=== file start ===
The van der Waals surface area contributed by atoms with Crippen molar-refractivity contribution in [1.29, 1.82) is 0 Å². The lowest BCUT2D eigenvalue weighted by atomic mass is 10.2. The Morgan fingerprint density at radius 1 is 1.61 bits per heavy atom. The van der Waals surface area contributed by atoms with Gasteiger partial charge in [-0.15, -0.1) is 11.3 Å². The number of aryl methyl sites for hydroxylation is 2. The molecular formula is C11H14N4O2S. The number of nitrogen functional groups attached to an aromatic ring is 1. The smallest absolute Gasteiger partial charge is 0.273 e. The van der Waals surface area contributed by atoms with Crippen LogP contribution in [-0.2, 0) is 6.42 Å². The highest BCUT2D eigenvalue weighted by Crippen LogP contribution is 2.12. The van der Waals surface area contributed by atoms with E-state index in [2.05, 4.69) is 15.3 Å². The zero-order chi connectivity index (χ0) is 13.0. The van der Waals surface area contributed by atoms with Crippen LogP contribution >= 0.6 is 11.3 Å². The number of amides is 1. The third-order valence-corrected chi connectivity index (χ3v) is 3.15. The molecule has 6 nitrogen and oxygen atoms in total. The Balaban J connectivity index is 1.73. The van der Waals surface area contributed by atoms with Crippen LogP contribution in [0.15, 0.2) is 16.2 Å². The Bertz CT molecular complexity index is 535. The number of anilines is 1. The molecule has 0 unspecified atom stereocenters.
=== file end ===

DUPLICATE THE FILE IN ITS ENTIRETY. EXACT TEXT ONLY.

The van der Waals surface area contributed by atoms with Crippen molar-refractivity contribution in [1.29, 1.82) is 0 Å². The lowest BCUT2D eigenvalue weighted by atomic mass is 10.2. The Morgan fingerprint density at radius 1 is 1.61 bits per heavy atom. The van der Waals surface area contributed by atoms with Gasteiger partial charge in [-0.15, -0.1) is 11.3 Å². The number of aryl methyl sites for hydroxylation is 2. The molecular formula is C11H14N4O2S. The number of nitrogen functional groups attached to an aromatic ring is 1. The smallest absolute Gasteiger partial charge is 0.273 e. The van der Waals surface area contributed by atoms with Crippen LogP contribution in [-0.2, 0) is 6.42 Å². The highest BCUT2D eigenvalue weighted by Crippen LogP contribution is 2.12. The van der Waals surface area contributed by atoms with E-state index in [2.05, 4.69) is 15.3 Å². The zero-order chi connectivity index (χ0) is 13.0. The van der Waals surface area contributed by atoms with Crippen LogP contribution >= 0.6 is 11.3 Å². The number of amides is 1. The third-order valence-corrected chi connectivity index (χ3v) is 3.15. The molecule has 6 nitrogen and oxygen atoms in total. The Balaban J connectivity index is 1.73. The van der Waals surface area contributed by atoms with Crippen LogP contribution in [0.15, 0.2) is 16.2 Å². The Bertz CT molecular complexity index is 535. The number of anilines is 1. The molecule has 0 unspecified atom stereocenters.